Date: June 1 and 2
Mileage: 39.4 and 12.1
May mileage: 51.5
Temperature: 62 and 57
My parents are coming to visit me next week. This will be their first visit to Southeast Alaska. I thought about pushing the typical tourist excursions ... helicopter tour of the ice field, wildlife cruise to Glacier Bay, etc. But then I thought it would be more fun if I could show my parents Juneau the way I see it. My dad loves hiking, so I have been hitting some of the nearby trails to gauge the progress of the snowmelt and decide how enjoyable they'd be in a week and a half. Today I tried the Mount Jumbo trail. All was clear up to 1,300 feet, but beyond there it was still pretty deep with hollow, slushy snowpack. I made it to about 2,000 feet before I decided I was way off the trail and hopelessly lost, and followed my faint footprints home.
I'd really like to show my dad the best of Juneau. After all, he was the one who introduced me to this place we call the Great Outdoors. If he hadn't hooked me on hiking when I was still a surly teenager, who knows what my hobbies would be today? Knowing what I was like then, I'm guessing they would involve hanging out in coffee shops, going to see oddball art house comedies and blogging about indie music.
I'm pretty sure I met my diverging path in the summer of '96. I recall that time as a rather rough summer for me. I had this horrible job as a “bagger” at the local Albertsons where they wouldn’t even let me wear red shoes. I had a boyfriend I couldn’t stand, although in the typical fashion of a disenchanted teenage girl, it took me most of the hot, stagnant summer to figure that out. I was facing a senior year in high school that I really just wanted to get over with already. And through it all, my dad was trying to introduce me to the mountains.
It’s fun to think back on my feelings about mountains as a teenager. Mountains were there, sure, but they didn’t quite compare to busting a path to the stage at the Warped Tour or the true exhilaration of cruising down State Street in the passenger seat of my friend’s Karman Ghia. But hiking was a great way to burn up a Saturday morning until something better came along, so I started to accompany my dad on Wasatch Range excursions. We took a few short trips together. And then, one day in August, he asked me if I wanted to hike Mount Timpanogos.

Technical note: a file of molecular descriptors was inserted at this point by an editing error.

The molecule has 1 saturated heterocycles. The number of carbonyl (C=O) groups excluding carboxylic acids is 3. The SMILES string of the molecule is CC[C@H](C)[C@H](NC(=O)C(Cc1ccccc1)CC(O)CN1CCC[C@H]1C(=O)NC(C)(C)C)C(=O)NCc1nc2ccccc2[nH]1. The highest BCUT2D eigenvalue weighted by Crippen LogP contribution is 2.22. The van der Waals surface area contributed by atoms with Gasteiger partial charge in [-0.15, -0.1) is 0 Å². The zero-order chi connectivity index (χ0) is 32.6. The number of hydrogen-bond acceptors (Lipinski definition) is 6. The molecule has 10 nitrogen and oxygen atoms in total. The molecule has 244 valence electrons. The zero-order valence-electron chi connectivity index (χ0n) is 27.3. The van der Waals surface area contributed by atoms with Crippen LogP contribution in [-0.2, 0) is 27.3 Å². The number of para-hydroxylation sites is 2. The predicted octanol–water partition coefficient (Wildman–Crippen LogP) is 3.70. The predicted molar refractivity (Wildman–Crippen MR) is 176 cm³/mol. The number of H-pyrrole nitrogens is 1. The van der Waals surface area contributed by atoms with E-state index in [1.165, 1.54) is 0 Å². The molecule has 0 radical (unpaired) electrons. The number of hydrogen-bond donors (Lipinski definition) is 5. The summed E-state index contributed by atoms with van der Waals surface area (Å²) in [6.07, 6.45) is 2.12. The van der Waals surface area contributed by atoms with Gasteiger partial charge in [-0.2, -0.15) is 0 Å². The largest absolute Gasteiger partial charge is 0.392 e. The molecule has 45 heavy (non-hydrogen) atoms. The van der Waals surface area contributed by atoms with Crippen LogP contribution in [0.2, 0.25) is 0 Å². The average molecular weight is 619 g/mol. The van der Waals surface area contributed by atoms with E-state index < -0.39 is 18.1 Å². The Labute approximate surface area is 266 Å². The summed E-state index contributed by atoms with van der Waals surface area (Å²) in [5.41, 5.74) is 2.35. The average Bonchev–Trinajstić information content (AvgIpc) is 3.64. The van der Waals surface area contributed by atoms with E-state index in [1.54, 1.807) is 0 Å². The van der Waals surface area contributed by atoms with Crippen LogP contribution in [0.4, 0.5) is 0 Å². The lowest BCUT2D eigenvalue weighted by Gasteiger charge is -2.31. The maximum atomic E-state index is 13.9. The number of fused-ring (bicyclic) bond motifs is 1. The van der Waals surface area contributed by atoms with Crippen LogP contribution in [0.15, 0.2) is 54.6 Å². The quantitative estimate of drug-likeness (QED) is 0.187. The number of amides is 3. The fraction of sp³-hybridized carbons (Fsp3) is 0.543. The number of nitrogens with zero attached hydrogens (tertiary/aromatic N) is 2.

Timpanogos was beyond my comprehension. It was 18 miles round trip. I didn’t know the elevation or climbing or technicality. All that mattered was that it was 18 miles, which sounded like a long way to drive in a Karman Ghia, let alone a distance to walk. But in the same way I used to pretend I liked whole wheat hot cereal and Star Wars, I wanted my dad to think I was strong and tough and I said I would go.
I was so nervous when we packed up the car before dawn and made the long drive to the trailhead. I had "race day" sickness - a hole in my stomach that gurgled and churned and didn't stop when we set into the trail, steep from the get-go and chilled in morning stillness. Dad plied me with granola bars I had no appetite for so I stuffed them in my pocket, and up we marched, up as the morning dissipated into a blazing blue sky, up beyond the treeline, up into a granite-walled valley, up the granite walls, up to a point where we crested a narrow ridge and stood overlooking the city of Provo, so far below us that it appeared as geometric shapes sparkling in the sun. I was blown away. Sweating and lightheaded and blistered and sick to my stomach, but blown away. We picked our way to the peak, where Dad fixed me a cream cheese bagel asked me how I felt.
And I remember I felt pretty good.
I remember the date, too, because that night I scrawled a characteristically dramatic entry in my journal, with a cartoon self portrait - shaded darkly in pen, dressed in subtly ironic thrift-store clothing and drawn much thinner than I actually was - standing on a rock outcropping with arms raised straight out. "Today I climbed a mountain," were the only words. Aug. 2, 1996.
Sometimes when I think back to that hike, I believe that was the bottom of what became a future of climbing. And sometimes I think everything I've done since that day will never quite top it, no matter how far I go.
Either way, Dad, all this is your fault.